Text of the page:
Which girl names decreased in usage the most from 2020 to 2021?
Here’s a table of the fastest-falling girl names of 2021. On the left are the top 25 decreases in terms of absolute numbers of babies, and on the right are the top 25 decreases in terms of relative numbers of babies.
*Also at -67% were Helayna, Asmara, Arriyah, Anu, Akane, Kimberlin, Jojo, Elianni, Naleya and Leta.
And here are the late bloomers — names that were part of the 2019 game, but didn’t rise/debut until 2020.
Donna increased by 20%.
Nipsey debuted with 7 baby boys.
Luce returned to the data with 7 baby girls.
Maleficent returned to the data with 5 baby girls.
Miren returned to the data with 5 baby girls.
Finally, regarding our theories about how Covid might have affected 2020’s names…I didn’t notice anything definitive. For instance, both Gheba and Skizzo mentioned “prestige” names (e.g., King, Legend, Major, Messiah and Royal). What I found was that some went up, some went down. Same with the modern virtue names (e.g., Courage, Honor, Brave, Bravery, Freedom).
What are your thoughts on these results? Which name surprised you the most?
[Disclaimer: Some of the names above were already moving in the direction indicated. Others were influenced by more than a single pop culture person/event. In all cases, I leave it up to you to judge the degree/nature of pop culture influence.]
It’s hard to put into words just how bizarre 2020 was.
Despite this…people still had babies in 2020, and people still paid attention to pop culture in 2020. (In fact, thanks to quarantine, many people probably paid a lot more attention to pop culture than usual last year.) So, let’s put the seriousness of 2020 aside for a second and kick off the annual Pop Culture Baby Name Game!
Of course, “pop culture” includes not just things like movies and music and social media, but also anything that was in the news — including COVID-19, Black Lives Matter, and the U.S. presidential election.
Which baby names will see higher usage — or appear for the very first time — in the 2020 SSA baby name data thanks to pop culture?
Here are some initial ideas (plus some context):
Aalam, DJ Khaled’s baby
Ahmaud, shooting of Ahmaud Arbery
Amala, Doja Cat album
Azula, character from Avatar: The Last Airbender (made available on Netflix in mid-2020)
Some of the names from the 2019 game could be applicable to the 2020 data as well.
Also, feel free to zoom out and consider name trends this year. Here are a few ways in which baby-naming may have been influenced by our collective experience of COVID-19, for instance:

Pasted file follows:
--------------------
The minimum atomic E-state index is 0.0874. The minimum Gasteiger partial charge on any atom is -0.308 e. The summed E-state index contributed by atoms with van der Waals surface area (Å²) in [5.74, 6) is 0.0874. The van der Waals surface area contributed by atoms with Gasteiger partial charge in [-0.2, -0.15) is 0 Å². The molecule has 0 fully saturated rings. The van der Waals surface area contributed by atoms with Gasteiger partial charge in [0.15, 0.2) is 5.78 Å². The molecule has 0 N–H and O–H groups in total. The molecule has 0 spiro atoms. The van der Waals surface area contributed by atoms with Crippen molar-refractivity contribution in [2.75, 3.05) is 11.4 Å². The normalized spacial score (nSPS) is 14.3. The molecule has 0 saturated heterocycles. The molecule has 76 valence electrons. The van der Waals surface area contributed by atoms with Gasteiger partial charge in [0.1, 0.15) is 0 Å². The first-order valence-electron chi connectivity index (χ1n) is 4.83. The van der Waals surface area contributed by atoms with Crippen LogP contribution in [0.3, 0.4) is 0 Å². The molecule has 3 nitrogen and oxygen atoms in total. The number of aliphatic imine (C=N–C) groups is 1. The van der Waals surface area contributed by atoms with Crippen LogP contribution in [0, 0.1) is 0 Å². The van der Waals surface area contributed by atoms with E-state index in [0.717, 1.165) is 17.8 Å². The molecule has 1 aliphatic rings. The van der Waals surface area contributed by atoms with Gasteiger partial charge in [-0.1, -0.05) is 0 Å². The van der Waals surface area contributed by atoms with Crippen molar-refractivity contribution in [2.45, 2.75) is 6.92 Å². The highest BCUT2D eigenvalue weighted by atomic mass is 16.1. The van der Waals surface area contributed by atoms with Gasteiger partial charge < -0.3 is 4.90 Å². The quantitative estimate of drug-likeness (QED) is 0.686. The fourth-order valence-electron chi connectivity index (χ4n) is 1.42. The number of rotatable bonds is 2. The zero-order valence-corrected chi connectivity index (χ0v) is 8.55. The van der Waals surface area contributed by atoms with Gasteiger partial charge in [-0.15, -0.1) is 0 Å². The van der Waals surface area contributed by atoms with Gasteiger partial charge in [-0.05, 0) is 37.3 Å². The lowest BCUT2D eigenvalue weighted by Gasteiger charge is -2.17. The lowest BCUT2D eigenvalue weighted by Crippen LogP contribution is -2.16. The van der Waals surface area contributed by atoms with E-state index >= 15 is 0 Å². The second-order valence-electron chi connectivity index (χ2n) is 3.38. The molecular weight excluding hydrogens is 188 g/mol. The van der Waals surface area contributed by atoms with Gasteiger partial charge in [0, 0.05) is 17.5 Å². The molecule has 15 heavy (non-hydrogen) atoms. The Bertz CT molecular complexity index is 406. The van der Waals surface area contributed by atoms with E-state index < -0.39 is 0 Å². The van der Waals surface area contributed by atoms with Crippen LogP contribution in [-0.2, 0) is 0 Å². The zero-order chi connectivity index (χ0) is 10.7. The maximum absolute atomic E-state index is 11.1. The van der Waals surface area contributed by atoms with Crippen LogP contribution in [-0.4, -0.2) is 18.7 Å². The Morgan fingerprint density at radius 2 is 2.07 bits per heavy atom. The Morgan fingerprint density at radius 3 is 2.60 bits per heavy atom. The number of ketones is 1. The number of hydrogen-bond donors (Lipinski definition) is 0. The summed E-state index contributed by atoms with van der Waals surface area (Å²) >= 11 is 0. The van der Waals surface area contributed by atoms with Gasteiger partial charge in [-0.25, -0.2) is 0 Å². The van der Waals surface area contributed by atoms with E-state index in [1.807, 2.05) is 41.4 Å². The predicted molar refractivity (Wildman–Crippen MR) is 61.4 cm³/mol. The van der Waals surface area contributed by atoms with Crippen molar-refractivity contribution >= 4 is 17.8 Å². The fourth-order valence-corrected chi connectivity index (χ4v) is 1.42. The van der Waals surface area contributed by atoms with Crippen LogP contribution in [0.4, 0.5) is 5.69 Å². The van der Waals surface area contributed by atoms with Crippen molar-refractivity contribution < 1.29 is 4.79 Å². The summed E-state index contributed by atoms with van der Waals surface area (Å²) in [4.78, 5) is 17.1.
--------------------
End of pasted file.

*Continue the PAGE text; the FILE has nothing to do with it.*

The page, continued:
“In my opinion this unprecedented situation will affect naming towards something “bolder” or “more badass” baby names and so you’ll probably see a spike of certain names like King, Major or Royal.” (Gheba)
“I’d bet on the rise of virtue names, or at least modern version of virtue names, like Brave/Bravery, Courage, Honor, etc. And I’d say names like Legend, Messiah, Legacy, Major, King, will probably rise some more too.” (Skizzo)
“I think it will also affect which media influence names this year. Eg we’ll miss out on names inspired by Olympic athletes, but might see even more from Netflix and YouTube.” (Clare)
What other names (or name trends) should we add to the list? Let me know by leaving a comment below. Just remember to make a note of the pop culture influence!
I’ll post the results as soon as I can after the SSA releases the 2020 data (in May of 2021, hopefully).
*Did you know that the actress who played Kamiyah in that Lifetime movie is named Rayven Symone Ferrell? Certainly a nod to Raven-Symoné…
We’ve seen some interesting baby names (e.g., Covid, Lockdown, Sanitizer) emerge in response to the coronavirus pandemic. But, so far, I haven’t heard of anyone intentionally giving their baby the name Rona — the Internet’s nickname for the disease.
Miss Rona, Aunt Rona, the Rona: these are all terms used to personify the virus as a villain who does not play around. “Rona is often used as a playful or ironic way to refer to COVID-19, especially when commenting on more relatable, humorous challenges of social distancing during the pandemic,” says Dictionary.com.
The jokey usage of Rona distances it somewhat from the gravity of the coronavirus situation. Couple this with the fact that repeated exposure to something often leads to a stronger preference for that thing, and I have to wonder: Will the baby name Rona see an uptick in usage in 2020?
These days, roughly two dozen baby girls per year in the U.S. get the name Rona:
2018: 24 baby girls named Rona
2017: 30 baby girls named Rona
2016: 27 baby girls named Rona
2015: 26 baby girls named Rona
2014: 21 baby girls named Rona
How many baby girls, do you think, will be named Rona in 2020?